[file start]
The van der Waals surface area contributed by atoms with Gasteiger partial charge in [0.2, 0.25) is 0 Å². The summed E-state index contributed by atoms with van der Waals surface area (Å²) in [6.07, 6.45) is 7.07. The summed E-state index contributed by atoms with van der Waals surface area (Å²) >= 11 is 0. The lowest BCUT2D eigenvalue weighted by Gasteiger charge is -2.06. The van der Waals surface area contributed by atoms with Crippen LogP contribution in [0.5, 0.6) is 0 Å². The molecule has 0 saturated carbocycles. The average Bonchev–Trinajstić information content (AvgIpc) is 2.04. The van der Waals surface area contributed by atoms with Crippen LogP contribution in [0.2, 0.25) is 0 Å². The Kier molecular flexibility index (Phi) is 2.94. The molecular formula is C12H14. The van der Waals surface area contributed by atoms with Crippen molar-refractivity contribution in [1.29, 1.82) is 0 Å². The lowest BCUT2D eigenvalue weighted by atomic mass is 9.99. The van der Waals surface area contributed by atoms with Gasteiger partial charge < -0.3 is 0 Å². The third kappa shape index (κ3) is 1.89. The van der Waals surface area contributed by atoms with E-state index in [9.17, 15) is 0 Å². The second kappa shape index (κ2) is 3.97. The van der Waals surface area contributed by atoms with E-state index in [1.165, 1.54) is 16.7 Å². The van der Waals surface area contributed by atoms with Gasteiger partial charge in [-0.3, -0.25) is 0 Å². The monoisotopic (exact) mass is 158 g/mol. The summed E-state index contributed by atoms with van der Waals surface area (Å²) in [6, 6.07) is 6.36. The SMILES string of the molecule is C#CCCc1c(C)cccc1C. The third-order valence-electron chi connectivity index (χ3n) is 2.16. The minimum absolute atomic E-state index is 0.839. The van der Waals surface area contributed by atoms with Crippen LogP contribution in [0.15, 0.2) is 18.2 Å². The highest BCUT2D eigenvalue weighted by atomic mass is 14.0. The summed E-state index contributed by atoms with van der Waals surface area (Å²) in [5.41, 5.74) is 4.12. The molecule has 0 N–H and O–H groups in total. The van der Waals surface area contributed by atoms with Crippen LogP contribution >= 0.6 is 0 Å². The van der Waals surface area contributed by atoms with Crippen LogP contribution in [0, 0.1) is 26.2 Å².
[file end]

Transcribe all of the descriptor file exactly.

The van der Waals surface area contributed by atoms with Gasteiger partial charge in [0.2, 0.25) is 0 Å². The summed E-state index contributed by atoms with van der Waals surface area (Å²) in [6.07, 6.45) is 7.07. The summed E-state index contributed by atoms with van der Waals surface area (Å²) >= 11 is 0. The lowest BCUT2D eigenvalue weighted by Gasteiger charge is -2.06. The van der Waals surface area contributed by atoms with Crippen LogP contribution in [0.5, 0.6) is 0 Å². The molecule has 0 saturated carbocycles. The average Bonchev–Trinajstić information content (AvgIpc) is 2.04. The van der Waals surface area contributed by atoms with Crippen LogP contribution in [0.2, 0.25) is 0 Å². The Kier molecular flexibility index (Phi) is 2.94. The molecular formula is C12H14. The van der Waals surface area contributed by atoms with Crippen molar-refractivity contribution in [1.29, 1.82) is 0 Å². The lowest BCUT2D eigenvalue weighted by atomic mass is 9.99. The van der Waals surface area contributed by atoms with Gasteiger partial charge < -0.3 is 0 Å². The third kappa shape index (κ3) is 1.89. The van der Waals surface area contributed by atoms with E-state index in [9.17, 15) is 0 Å². The second kappa shape index (κ2) is 3.97. The van der Waals surface area contributed by atoms with E-state index in [1.165, 1.54) is 16.7 Å². The van der Waals surface area contributed by atoms with Gasteiger partial charge in [-0.3, -0.25) is 0 Å². The monoisotopic (exact) mass is 158 g/mol. The summed E-state index contributed by atoms with van der Waals surface area (Å²) in [6, 6.07) is 6.36. The SMILES string of the molecule is C#CCCc1c(C)cccc1C. The third-order valence-electron chi connectivity index (χ3n) is 2.16. The minimum absolute atomic E-state index is 0.839. The van der Waals surface area contributed by atoms with Crippen LogP contribution in [0.15, 0.2) is 18.2 Å². The highest BCUT2D eigenvalue weighted by atomic mass is 14.0. The summed E-state index contributed by atoms with van der Waals surface area (Å²) in [5.41, 5.74) is 4.12. The molecule has 0 N–H and O–H groups in total. The van der Waals surface area contributed by atoms with Crippen LogP contribution >= 0.6 is 0 Å². The van der Waals surface area contributed by atoms with Crippen LogP contribution in [0, 0.1) is 26.2 Å².